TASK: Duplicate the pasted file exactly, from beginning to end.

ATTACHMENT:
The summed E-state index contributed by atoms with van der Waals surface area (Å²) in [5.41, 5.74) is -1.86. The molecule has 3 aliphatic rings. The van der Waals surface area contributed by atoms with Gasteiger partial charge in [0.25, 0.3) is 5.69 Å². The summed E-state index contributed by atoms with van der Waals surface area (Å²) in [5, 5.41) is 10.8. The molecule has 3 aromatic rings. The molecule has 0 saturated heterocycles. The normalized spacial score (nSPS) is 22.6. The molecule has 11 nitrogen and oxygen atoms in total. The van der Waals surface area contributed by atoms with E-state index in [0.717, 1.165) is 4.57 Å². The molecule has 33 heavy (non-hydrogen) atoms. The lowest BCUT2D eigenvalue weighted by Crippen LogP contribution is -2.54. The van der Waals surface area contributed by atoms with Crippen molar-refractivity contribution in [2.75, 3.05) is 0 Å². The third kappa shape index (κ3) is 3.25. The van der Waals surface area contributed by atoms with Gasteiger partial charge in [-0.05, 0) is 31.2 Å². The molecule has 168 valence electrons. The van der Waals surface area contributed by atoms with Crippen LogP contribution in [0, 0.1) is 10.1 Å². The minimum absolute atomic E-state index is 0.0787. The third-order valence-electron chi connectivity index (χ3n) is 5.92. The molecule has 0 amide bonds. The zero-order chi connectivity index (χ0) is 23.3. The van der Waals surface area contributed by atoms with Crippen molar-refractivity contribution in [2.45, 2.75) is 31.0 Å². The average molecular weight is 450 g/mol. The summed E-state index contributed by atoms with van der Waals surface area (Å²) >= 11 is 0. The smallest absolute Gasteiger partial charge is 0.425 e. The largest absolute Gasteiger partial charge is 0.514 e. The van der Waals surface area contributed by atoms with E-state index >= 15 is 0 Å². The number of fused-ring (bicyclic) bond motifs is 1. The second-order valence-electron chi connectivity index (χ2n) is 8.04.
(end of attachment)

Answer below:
The summed E-state index contributed by atoms with van der Waals surface area (Å²) in [5.41, 5.74) is -1.86. The molecule has 3 aliphatic rings. The van der Waals surface area contributed by atoms with Gasteiger partial charge in [0.25, 0.3) is 5.69 Å². The summed E-state index contributed by atoms with van der Waals surface area (Å²) in [5, 5.41) is 10.8. The molecule has 3 aromatic rings. The molecule has 0 saturated heterocycles. The normalized spacial score (nSPS) is 22.6. The molecule has 11 nitrogen and oxygen atoms in total. The van der Waals surface area contributed by atoms with E-state index in [0.717, 1.165) is 4.57 Å². The molecule has 33 heavy (non-hydrogen) atoms. The lowest BCUT2D eigenvalue weighted by Crippen LogP contribution is -2.54. The van der Waals surface area contributed by atoms with Crippen molar-refractivity contribution in [2.75, 3.05) is 0 Å². The third kappa shape index (κ3) is 3.25. The van der Waals surface area contributed by atoms with Gasteiger partial charge in [-0.05, 0) is 31.2 Å². The molecule has 168 valence electrons. The van der Waals surface area contributed by atoms with Crippen LogP contribution in [0, 0.1) is 10.1 Å². The minimum absolute atomic E-state index is 0.0787. The third-order valence-electron chi connectivity index (χ3n) is 5.92. The molecule has 0 amide bonds. The zero-order chi connectivity index (χ0) is 23.3. The van der Waals surface area contributed by atoms with Crippen molar-refractivity contribution in [2.45, 2.75) is 31.0 Å². The average molecular weight is 450 g/mol. The summed E-state index contributed by atoms with van der Waals surface area (Å²) >= 11 is 0. The smallest absolute Gasteiger partial charge is 0.425 e. The largest absolute Gasteiger partial charge is 0.514 e. The van der Waals surface area contributed by atoms with E-state index >= 15 is 0 Å². The number of fused-ring (bicyclic) bond motifs is 1. The second-order valence-electron chi connectivity index (χ2n) is 8.04.